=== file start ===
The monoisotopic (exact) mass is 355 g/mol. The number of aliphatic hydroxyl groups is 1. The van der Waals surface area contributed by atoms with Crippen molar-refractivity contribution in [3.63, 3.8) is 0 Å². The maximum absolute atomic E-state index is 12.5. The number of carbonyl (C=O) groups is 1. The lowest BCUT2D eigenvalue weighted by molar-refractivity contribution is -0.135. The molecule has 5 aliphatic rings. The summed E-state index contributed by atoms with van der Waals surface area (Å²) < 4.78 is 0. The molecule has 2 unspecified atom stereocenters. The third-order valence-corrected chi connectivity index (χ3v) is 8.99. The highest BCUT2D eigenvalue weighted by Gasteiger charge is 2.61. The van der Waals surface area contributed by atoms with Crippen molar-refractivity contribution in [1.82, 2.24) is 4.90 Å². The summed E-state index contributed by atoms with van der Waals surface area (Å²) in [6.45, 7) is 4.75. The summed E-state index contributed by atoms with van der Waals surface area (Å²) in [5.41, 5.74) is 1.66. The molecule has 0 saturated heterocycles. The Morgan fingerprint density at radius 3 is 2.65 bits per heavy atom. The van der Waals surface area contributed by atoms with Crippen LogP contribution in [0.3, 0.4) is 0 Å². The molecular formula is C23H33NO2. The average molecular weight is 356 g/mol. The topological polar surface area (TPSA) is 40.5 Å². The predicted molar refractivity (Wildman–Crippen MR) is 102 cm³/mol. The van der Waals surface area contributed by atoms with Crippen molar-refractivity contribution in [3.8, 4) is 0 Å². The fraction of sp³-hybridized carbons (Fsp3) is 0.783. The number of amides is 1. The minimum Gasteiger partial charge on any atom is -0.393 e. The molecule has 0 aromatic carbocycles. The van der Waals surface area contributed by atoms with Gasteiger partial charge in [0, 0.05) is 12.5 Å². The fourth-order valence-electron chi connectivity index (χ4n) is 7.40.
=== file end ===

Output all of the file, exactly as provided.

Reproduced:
The monoisotopic (exact) mass is 355 g/mol. The number of aliphatic hydroxyl groups is 1. The van der Waals surface area contributed by atoms with Crippen molar-refractivity contribution in [3.63, 3.8) is 0 Å². The maximum absolute atomic E-state index is 12.5. The number of carbonyl (C=O) groups is 1. The lowest BCUT2D eigenvalue weighted by molar-refractivity contribution is -0.135. The molecule has 5 aliphatic rings. The summed E-state index contributed by atoms with van der Waals surface area (Å²) < 4.78 is 0. The molecule has 2 unspecified atom stereocenters. The third-order valence-corrected chi connectivity index (χ3v) is 8.99. The highest BCUT2D eigenvalue weighted by Gasteiger charge is 2.61. The van der Waals surface area contributed by atoms with Crippen molar-refractivity contribution in [1.82, 2.24) is 4.90 Å². The summed E-state index contributed by atoms with van der Waals surface area (Å²) in [6.45, 7) is 4.75. The summed E-state index contributed by atoms with van der Waals surface area (Å²) in [5.41, 5.74) is 1.66. The molecule has 0 saturated heterocycles. The Morgan fingerprint density at radius 3 is 2.65 bits per heavy atom. The van der Waals surface area contributed by atoms with Crippen LogP contribution in [0.3, 0.4) is 0 Å². The molecular formula is C23H33NO2. The average molecular weight is 356 g/mol. The topological polar surface area (TPSA) is 40.5 Å². The predicted molar refractivity (Wildman–Crippen MR) is 102 cm³/mol. The van der Waals surface area contributed by atoms with Crippen molar-refractivity contribution in [3.8, 4) is 0 Å². The fraction of sp³-hybridized carbons (Fsp3) is 0.783. The number of amides is 1. The minimum Gasteiger partial charge on any atom is -0.393 e. The molecule has 0 aromatic carbocycles. The van der Waals surface area contributed by atoms with Gasteiger partial charge in [0, 0.05) is 12.5 Å². The fourth-order valence-electron chi connectivity index (χ4n) is 7.40.